Delhi Air Pollution: October air fouler than last 2 years

Historical data shows Delhi generally starts recording an increase in pollution with a drop in the temperature and as stubble burning picks up pace from the second week of October. This year, fires to get rid of harvest remnants were seen on satel...

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NEW DELHI: Delhi’s air quality index in the first two weeks of October was worse than in the same period in 2018 and 2019, according to CPCB data. The average AQI for Delhi from October 1 to 14 was 212 (poor), a significant rise from last year’s 159 (moderate) in the same fortnight and 207 (poor) in 2018. The capital also logged a high AQI of 300 (poor) this past fortnight against a high of 270 in 2019 and 262 in 2018. Experts feel early harvest remains burning and the poor end to the monsoon season may have contributed to this unseasonal spike.

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CPCB data, however, shows 2020 was cleaner in comparison with the same period in 2017, 2016 and 2015. The comparison though could be less than accurate since Delhi had just six air quality monitoring stations in 2015 and 2016 and 17 in 2017, while there are 35 functional air monitoring stations across the city today.


Kuldeep Srivastava, scientist at the India Meteorological Department (IMD) and head of Regional Weather Forecasting Centre in Delhi, attributed the early rise in pollution levels to an early withdrawal of the monsoon relative to 2019, coupled with complete lack of rain from September 8 onwards. “The monsoon withdrew from Delhi this year on September 30, but there was dryness in the atmosphere because the capital last received rainfall on September 8 with 18.8 mm rain. Rain helps settle down pollutants, so this did not happen this year. Besides, the wind speed during the nights was almost nil this week and pollutants could not be dispersed,” said Srivastava.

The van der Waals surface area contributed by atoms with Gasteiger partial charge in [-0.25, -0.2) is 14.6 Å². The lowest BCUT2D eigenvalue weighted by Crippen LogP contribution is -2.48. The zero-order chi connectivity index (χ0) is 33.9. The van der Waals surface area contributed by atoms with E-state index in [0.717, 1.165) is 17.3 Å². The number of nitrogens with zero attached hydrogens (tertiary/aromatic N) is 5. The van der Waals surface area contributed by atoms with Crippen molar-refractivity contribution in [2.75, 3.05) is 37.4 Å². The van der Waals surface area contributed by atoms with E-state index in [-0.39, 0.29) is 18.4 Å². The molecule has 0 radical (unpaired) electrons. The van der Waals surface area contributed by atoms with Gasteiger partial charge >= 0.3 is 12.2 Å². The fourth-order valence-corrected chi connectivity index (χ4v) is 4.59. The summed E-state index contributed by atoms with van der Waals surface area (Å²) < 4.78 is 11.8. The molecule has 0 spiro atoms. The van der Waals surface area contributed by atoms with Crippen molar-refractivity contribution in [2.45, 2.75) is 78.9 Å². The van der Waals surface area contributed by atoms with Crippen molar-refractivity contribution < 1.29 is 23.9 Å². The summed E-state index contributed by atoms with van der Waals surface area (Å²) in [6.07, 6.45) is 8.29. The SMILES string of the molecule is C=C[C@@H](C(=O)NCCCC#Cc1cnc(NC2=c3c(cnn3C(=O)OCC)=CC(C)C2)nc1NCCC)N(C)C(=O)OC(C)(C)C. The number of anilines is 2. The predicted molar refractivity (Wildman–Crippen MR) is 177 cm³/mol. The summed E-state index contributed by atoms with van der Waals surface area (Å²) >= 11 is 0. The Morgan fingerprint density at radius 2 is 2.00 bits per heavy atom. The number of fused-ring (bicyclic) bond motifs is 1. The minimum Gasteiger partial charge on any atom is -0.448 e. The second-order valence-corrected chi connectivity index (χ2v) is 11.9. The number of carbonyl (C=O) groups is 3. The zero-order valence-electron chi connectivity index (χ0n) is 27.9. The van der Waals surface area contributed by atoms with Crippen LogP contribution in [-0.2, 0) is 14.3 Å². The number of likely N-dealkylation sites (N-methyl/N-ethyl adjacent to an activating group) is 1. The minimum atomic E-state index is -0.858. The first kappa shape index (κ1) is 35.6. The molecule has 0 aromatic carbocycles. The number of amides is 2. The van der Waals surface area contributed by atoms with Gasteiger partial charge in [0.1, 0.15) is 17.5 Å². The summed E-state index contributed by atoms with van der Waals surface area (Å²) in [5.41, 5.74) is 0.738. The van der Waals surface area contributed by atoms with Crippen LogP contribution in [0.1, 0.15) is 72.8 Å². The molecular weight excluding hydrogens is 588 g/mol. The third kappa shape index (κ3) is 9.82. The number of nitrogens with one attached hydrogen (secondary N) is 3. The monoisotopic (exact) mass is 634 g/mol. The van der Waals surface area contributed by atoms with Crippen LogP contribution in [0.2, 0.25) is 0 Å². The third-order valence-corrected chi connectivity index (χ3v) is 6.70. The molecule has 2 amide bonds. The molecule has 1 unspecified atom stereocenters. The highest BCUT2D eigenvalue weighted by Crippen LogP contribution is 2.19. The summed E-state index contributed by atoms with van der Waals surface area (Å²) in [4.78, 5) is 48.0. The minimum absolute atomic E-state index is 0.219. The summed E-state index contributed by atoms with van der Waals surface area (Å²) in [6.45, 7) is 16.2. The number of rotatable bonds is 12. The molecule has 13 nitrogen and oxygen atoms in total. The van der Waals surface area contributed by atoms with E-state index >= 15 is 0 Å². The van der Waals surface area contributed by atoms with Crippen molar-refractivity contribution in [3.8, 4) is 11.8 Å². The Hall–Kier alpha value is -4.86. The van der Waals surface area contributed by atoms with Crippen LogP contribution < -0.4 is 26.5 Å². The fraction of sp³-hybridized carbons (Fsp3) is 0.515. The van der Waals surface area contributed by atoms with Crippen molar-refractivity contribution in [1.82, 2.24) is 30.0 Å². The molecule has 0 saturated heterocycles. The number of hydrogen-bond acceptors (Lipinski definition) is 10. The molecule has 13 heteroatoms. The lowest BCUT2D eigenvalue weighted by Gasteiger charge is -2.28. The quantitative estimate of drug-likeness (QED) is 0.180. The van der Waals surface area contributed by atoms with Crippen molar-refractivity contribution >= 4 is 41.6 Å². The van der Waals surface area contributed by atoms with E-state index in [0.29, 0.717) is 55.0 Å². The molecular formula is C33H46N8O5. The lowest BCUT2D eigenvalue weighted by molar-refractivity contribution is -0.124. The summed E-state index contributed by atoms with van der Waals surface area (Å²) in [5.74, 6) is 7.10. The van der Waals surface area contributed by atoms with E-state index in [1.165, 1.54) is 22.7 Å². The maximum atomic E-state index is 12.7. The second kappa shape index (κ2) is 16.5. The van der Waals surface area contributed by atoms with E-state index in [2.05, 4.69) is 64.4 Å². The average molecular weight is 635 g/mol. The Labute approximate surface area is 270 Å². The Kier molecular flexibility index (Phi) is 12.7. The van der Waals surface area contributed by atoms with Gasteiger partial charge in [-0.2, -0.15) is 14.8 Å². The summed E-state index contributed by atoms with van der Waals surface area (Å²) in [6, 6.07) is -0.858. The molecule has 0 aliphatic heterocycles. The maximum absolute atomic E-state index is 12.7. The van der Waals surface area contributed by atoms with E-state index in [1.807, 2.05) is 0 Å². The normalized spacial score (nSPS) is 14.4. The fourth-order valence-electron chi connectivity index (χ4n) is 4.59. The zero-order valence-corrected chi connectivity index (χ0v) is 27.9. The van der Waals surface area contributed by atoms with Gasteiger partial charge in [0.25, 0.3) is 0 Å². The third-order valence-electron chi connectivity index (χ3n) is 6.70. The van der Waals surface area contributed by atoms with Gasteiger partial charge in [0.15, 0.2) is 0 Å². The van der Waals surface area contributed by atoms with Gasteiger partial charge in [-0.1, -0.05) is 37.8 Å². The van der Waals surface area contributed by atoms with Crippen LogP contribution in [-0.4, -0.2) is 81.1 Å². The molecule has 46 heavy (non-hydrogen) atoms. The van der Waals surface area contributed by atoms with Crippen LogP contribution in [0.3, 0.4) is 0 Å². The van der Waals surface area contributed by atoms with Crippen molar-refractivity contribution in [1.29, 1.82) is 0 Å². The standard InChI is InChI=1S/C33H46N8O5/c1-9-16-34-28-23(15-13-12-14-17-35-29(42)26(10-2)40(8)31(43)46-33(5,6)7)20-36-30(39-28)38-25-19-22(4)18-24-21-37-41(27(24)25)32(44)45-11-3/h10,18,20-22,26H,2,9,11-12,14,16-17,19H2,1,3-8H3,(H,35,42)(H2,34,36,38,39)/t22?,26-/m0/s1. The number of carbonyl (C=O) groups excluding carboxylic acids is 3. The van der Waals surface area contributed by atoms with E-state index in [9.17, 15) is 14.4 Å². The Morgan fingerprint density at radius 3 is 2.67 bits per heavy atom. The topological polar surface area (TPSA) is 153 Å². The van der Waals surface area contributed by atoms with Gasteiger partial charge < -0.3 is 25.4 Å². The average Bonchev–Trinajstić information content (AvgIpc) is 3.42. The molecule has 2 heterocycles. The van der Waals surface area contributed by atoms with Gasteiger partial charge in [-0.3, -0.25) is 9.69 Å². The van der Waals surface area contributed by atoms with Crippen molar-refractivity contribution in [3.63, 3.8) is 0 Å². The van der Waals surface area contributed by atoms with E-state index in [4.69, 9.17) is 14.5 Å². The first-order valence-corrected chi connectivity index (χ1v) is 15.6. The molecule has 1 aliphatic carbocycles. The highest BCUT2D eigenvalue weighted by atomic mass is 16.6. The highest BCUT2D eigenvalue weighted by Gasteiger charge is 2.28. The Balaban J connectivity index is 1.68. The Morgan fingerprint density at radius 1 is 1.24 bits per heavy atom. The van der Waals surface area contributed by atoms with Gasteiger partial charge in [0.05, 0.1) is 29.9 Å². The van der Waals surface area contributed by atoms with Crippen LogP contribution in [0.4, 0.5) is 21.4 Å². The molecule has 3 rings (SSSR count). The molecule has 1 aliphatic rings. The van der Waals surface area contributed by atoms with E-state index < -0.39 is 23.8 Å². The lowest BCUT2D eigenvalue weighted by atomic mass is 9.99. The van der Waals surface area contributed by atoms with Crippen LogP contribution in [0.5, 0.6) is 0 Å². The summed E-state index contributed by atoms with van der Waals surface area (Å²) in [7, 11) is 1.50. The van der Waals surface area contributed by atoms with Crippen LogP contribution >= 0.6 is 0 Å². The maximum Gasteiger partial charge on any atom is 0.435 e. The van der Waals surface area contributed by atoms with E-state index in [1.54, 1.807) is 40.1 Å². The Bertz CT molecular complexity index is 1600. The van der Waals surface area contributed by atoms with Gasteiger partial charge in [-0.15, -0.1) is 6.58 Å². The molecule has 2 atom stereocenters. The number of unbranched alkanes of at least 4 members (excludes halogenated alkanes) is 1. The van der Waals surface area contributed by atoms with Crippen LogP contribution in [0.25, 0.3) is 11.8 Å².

Last year, the monsoon withdrew from Delhi on October 10 and the city had received 47.3mm rainfall on October 4.

Historical data shows Delhi generally starts recording an increase in pollution with a drop in the temperature and as stubble burning picks up pace from the second week of October. This year, fires to get rid of harvest remnants were seen on satellite imagery from as early as the first week of September, with field fires in Punjab at an all-time high, if data for this period for the last five years from 2016 is considered.

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VIIRS satellite data from 2016 onwards shows a spike in farm fire counts in the last week of September and the first week of October, with 50-100 counts per day recorded in 2017. However, this year the average count of such stubble burning incidents per day crossed 150 in the last week of September and ranged between 150 and 200 counts in the first week of October.

Anumita Roy Chowdhury, executive director (research and advocacy) at Centre for Science and Environment, said, “The capital’s air was cleaner from October 1 to 14 in 2019 and 2018 than this year. This is due to meteorological factors and onset of early crop burning in 2020. The local pollution profile now needs to be checked to determine how and why it was different this year compared with the last two years.”

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